THE COAST NEWS
SEPT. 21, 2012
Ahead of lobster season, fishermen concerned about sand replenishment By Jared Whitlock
COAST CITIES — This summer, a long-planned sand dredge designed to widen beaches for tourists and residents was postponed by nearly two months from its original completion date. Many lobstermen are worried about the delay, to say the least. “I was never in favor, but if they had to do this project, spring or summer would have been a much better time,” said Wayne Campbell, a lobsterman who docks his boat at Oceanside Harbor. SANDAG (San Diego Association of Government) kicked off the $22.5 million sand project about four weeks ago at Imperial Beach. Once the project is complete in two months, 1.4 million cubic yards of sand will have been placed on beaches from Imperial Beach to Oceanside. Originally the project was slated for late summer, but was then delayed until October through early November for North County beaches. That means the sand influx will overlap with the peak of lobster season, which starts Sept. 27 and ends in March. According to a SANDAG monitoring report, lobster is the most valuable species for the local fishing industry. In the fall and winter, larger and more frequent waves move sand offshore. Campbell said the newly deposited sand from the replenishment project will wash off the beach and bury nearshore reefs and kelp beds where lobsters live, displacing them and endangering larva. “Without the reefs,
there are less lobster to catch and they aren’t as predictable,” Campbell said. While difficult to estimate, Campbell expects his income to drop 15 or 20 percent this season due to the sand-replenishment project. It wouldn’t be the first time a beach-replenishment project has decreased catches, Campbell said. He blames a particularly poor 2001-02 season on the last SANDAG beach-replenishment project in 2001 that placed 2.1 million cubic yards of sand on local beaches. According to a SANDAG environmental impact report, lobster catches reported by the Oceanside port, one data point, fell from about 57,000 in 2001 to 40,000 the next year. The report states the sand dump may have played a role in the decline, but notes it’s difficult to isolate because of an array of variables influencing lobster season. Because catches rebounded in 2003, the report concluded the 2001 beach-replenishment project likely didn’t have a longterm effect. The report also explains the 2001 project may have adversely affected lobster larva, though not significantly and only for a brief period. In response, Campbell said it’s commonly accepted among fishermen that large dredge projects hurt fishing, especially ones as large as SANDAG’s. He added, “Even hurting one season is too much.” And Campbell believes this year’s SANDAG project will have a greater impact than it had in 2001. The 2001 sand project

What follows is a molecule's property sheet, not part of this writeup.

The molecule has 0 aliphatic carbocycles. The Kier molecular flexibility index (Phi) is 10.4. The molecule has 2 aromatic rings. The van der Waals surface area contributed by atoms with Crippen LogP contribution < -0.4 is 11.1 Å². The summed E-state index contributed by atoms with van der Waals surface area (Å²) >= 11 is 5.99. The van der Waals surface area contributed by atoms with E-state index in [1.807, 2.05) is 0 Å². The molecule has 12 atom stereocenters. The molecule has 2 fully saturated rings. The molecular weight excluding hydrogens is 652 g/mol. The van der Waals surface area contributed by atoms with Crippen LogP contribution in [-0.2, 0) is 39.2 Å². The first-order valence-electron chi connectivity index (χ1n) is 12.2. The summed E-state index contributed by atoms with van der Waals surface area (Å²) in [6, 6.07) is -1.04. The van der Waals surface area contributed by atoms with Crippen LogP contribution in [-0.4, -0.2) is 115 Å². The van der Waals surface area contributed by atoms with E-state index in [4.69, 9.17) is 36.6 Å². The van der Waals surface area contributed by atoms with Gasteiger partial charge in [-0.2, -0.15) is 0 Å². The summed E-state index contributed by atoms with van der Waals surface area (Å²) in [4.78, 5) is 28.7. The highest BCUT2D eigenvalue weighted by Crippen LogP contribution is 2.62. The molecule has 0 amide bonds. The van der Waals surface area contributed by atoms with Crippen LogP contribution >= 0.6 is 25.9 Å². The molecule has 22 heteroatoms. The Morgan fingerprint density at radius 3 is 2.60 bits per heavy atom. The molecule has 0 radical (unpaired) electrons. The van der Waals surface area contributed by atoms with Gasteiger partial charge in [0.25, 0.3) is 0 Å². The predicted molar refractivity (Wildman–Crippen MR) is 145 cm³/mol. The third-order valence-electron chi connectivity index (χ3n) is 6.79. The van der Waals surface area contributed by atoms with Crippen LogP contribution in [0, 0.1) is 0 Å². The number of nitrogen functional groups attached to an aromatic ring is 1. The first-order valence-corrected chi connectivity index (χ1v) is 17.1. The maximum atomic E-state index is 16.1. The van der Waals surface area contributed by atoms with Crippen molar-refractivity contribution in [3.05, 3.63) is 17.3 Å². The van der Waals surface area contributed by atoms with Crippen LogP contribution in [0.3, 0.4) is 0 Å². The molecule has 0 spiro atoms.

Adam, a lobsterman who did not wish to give his last name and declined to comment, preps for lobster season by stacking traps on a boat docked at Oceanside Harbor. Many Lobstermen are concerned about a beach-replenishment project that could adversely affect the peak of lobster season. Photo by Jared Whitlock